ABI Brother gave R a zucchini and some mint when R took Mother out on Mother Day. We know a zucchini this size will be inedible and the bag of mint was crawling with ants. I've only seen a zucchini this size used for one good purpose. Straight down the rubbish chute with both.


I say there, you can't be spoiling the face of the building with poking out greenery.


I think cartoonist Jeff Hook died only last year, or the year before. There was always a little fish hook in his cartoons, so as well making great cartoons, many used to search the cartoon for the hook. I can't spot it and from memory, it won't be where all the graffiti is. I love the smoke coming from the heavily graffitied tram as everyone is fumeur.


Marie, take the car. We need you.


No comment required, so I shouldn't even say anything, but I have made the comment that there was no need to make a comment. This could go on.


Yep police sharpshooters, take out their major signage at supermarkets with a few bullets as punishment. Not your work is it Grace or Sami?


Oh how I wish. I bet Maribeth has had some really classy plane flights with a husband who was once a pilot. We have organised two holidays for this year. I'll tell you about them soon. We need to get our travelling done before we drop dead, or more truthfully, before it all gets too hard. I can see a reverse mortgage coming up. Sorry kiddies.


While there were reasons he was driving it and it is not his, it's hard to argue that we are not paid enough for the job we do when a fellow employee rocks up to work in this. At least he parked it at a discrete distance away. Me jealous? Oh yes! Our modest Mazda sits among grand SUVs, Mercedes and Audis in the workplace car park. I have never gotten the feel good thing about owning an expensive car, unless of course it is a Roller. In my experience, drivers' of Rolls Royce cars drive in a manner that would never incite road rage of any kind.

Saturday, January 05, 2019

Saturday Supplement

AKA, what amused or intrigued me this week.

White Power Australia held a meeting at our St Kilda Beach today, a location set to incite a violent reaction. There were so many police there, that no one behaved too badly. Ostensibly, they are are anti immigration, but in practice they are anti foreign types. After they succeed, they will then come after gays, old people, disabled people...........in fact anyone who is not like their own kind.

Does that ring a bell at all?

Speaking of which, in 1934 the Melbourne and Metropolitan Tramways Board received a letter from a German company suggesting that their tram destination product was very superior to what was produced locally and offered its product. The letter concluded with the sign off, Heil Hitler! (sic) I don't think too many Australians would have understood what was to come and it perhaps seemed innocuous at the time.

Meanwhile in the US a newly elected member of parliament has used naughty words in public. C'mon woman, while I love you for it, it is not the American way. You haven't caught up with the news? She said about Trumpet, We will impeach the motherf........ Yes, rather coarse and common, but sometimes you just have to be.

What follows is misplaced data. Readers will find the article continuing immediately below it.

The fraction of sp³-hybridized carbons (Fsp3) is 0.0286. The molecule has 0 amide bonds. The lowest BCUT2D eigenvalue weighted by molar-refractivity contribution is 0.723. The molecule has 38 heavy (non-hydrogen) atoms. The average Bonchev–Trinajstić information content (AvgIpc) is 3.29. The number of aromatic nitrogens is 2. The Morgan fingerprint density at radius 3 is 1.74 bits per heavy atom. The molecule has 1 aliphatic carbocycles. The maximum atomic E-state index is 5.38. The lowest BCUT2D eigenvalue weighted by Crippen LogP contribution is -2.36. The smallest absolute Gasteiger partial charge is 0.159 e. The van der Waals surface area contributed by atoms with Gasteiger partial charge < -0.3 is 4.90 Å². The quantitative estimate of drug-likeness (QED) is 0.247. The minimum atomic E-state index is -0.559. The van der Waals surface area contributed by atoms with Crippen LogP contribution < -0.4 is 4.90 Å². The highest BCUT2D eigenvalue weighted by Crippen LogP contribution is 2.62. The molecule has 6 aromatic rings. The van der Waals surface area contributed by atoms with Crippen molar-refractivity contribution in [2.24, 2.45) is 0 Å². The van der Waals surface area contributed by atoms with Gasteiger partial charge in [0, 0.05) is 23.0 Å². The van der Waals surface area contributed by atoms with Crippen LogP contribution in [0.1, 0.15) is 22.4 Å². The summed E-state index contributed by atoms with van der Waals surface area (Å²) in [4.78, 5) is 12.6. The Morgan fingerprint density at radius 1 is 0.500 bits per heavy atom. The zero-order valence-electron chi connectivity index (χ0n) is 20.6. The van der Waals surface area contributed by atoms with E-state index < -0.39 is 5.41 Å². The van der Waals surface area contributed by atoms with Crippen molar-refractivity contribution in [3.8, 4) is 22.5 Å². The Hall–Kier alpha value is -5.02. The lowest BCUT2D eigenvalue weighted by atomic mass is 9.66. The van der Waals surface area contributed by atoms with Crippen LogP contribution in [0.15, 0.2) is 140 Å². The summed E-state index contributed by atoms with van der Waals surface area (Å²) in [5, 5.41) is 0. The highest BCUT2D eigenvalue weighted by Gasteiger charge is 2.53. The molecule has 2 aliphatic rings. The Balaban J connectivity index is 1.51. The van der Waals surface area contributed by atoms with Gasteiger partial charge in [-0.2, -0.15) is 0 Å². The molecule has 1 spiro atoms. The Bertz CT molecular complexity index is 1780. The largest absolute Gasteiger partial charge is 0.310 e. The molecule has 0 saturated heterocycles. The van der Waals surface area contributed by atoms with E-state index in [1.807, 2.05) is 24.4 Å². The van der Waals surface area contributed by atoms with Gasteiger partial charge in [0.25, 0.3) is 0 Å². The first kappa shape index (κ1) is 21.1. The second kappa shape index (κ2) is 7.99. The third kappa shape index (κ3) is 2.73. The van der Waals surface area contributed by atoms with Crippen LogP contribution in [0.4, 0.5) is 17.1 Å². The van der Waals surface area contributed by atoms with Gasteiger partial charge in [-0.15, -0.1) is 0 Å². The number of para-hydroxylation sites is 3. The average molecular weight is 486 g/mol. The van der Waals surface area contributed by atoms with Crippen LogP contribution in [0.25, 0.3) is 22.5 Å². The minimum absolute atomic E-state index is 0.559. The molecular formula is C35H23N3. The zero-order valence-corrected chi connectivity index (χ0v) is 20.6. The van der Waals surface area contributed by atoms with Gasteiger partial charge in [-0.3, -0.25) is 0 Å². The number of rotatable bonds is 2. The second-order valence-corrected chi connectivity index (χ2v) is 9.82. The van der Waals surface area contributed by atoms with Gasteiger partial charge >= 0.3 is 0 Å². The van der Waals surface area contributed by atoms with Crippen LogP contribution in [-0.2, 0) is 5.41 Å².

There are huge works affecting a number of train lines in Melbourne at moment, and buses are replacing trains. It seems we have imported a large number of surplus to requirements buses from Brisbane and Perth to cope with the demand.

Tosser Neighbour

We had a lovely family next door in the apartment on our floor. They were from Hong Kong and lived here since the building opened. The father was often absent, in Hong Kong I suppose, the son was about 12 when we moved here and we saw him grow up. The mother was very sweet and used to do ballroom dancing. She loved Latin dancing. At times there was another young male person but they changed every so often, so I guess student boarders.

Little did we know that the rented. They built a house in an outer suburb and were gone. Now we have a succession of Asian, probably mainland Chinese students, who keep changing.

It is not our fault that our barbeque is just one metre away from one of the bedroom windows. You could call it bad building design. If I thought no Asian student was in the room while we were barbecuing and the window was open, I might have reached out and closed the window.

But there has been a battle between us and one of the Asian students. We love sitting out on balcony and watching the world go by. I will call him Window Wanker. As soon as he hears our balcony door open, he closes his window. We were getting quite paranoid about this, not going outside when we wanted to.

Then there was my clarity of thought. We own the property we live in. We have lived here for nearly 18 years. We are older men. I am simply not going to be afraid to go out onto our own balcony because of a foreign Window Wanker student.

And then I was a bit naughty. I started opening the balcony door loudly and then closing it again at random. He quickly picked up that he was being played.

Last night I thought it was game on again, but no, after the first visit to the balcony and the window closed, then the blind went down.